I recall Professor Douglas Johnston, a long time MELP faculty member and member of my PHD committee, predicting back in 2002 that climate change will be too complex a problem for humanity to solve. So far, unfortunately, he has been proven right. Certainly, it can be said that the UN Climate negotiations have not kept pace with our scientific understanding of the problem nor with the availability of solutions. Arguably, the development of the framework convention in 1992 was the last time the UN Climate regime was in step with the science of climate change. At that time, the science was still uncertain. In its first assessment report, the IPCC suggested that it was possible to explain the changes that had been observed based on human GHG emissions, but that the changes could also be explained based on natural variation. In this state of scientific uncertainty, the UN framework convention nevertheless committed developed countries to stabilizing emissions at 1990 levels, and take other important initial measures to prepare for the control of emissions. If these voluntary targets had been met, it would have been difficult to judge the UN framework convention as anything short of a success given the state of the science at the time.
The same cannot be said for the Kyoto Protocol, which was signed at a time when the IPCC was already warning that observed changes could no longer be explained based on natural variation. Subsequent milestones in the evolution of the UN Climate regime show a growing gap between science and action. The third, fourth and fifth AR of the IPCC have communicated growing certainty and alarm, yet there has to date been limited if any progress since the inadequate targets set in the Kyoto Protocol in 1997.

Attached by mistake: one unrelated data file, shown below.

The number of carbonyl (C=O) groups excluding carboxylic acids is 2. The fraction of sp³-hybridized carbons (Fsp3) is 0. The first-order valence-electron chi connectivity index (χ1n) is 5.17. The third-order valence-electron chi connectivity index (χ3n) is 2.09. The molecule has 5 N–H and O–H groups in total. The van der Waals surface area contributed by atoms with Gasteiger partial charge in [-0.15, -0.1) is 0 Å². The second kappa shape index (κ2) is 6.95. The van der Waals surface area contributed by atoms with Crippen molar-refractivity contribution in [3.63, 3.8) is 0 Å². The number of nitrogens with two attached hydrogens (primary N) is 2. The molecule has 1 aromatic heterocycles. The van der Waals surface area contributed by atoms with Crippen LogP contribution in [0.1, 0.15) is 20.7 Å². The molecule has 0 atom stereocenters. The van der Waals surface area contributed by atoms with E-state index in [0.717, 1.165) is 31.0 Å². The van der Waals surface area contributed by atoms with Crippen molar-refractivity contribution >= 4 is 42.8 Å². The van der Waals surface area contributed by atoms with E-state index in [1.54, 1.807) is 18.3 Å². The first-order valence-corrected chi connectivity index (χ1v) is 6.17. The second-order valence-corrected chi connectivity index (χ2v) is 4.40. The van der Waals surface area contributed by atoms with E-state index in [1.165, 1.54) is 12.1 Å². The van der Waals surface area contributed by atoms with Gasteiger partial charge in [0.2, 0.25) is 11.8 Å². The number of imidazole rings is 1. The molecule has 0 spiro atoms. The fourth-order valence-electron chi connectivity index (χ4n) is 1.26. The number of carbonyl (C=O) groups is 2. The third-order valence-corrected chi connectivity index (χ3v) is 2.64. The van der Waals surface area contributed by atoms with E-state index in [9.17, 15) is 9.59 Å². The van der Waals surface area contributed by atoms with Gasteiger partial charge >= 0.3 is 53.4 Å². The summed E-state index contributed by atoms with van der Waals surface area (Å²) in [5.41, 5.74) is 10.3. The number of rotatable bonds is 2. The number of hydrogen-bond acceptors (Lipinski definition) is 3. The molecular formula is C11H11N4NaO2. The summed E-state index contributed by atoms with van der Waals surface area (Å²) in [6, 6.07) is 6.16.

The Copenhagen Accord in 2009 stands out as perhaps the most significant failure in the negotiations to date. What is perhaps worse is that most nations did not meet their UN framework convention target of stabilizing emissions by 2000, and not all nations met their Kyoto targets by the 2012 deadline, Canada and the US among them. Of course, the US never ratified Kyoto, and Canada withdrew in 2012.
Why has the UN Climate regime failed to produce an effective global response to date? The answer to this question is complex, however, there are a number of factors worth highlighting. A technical fix is clearly not as readily available as it was for ozone depleting substances, for example. That is not to say that there are not technologies that can be used to reduce emissions, but solutions involve a wide range of technologies applied in different combinations in different jurisdictions in combination with behavioural and structural changes to human societies.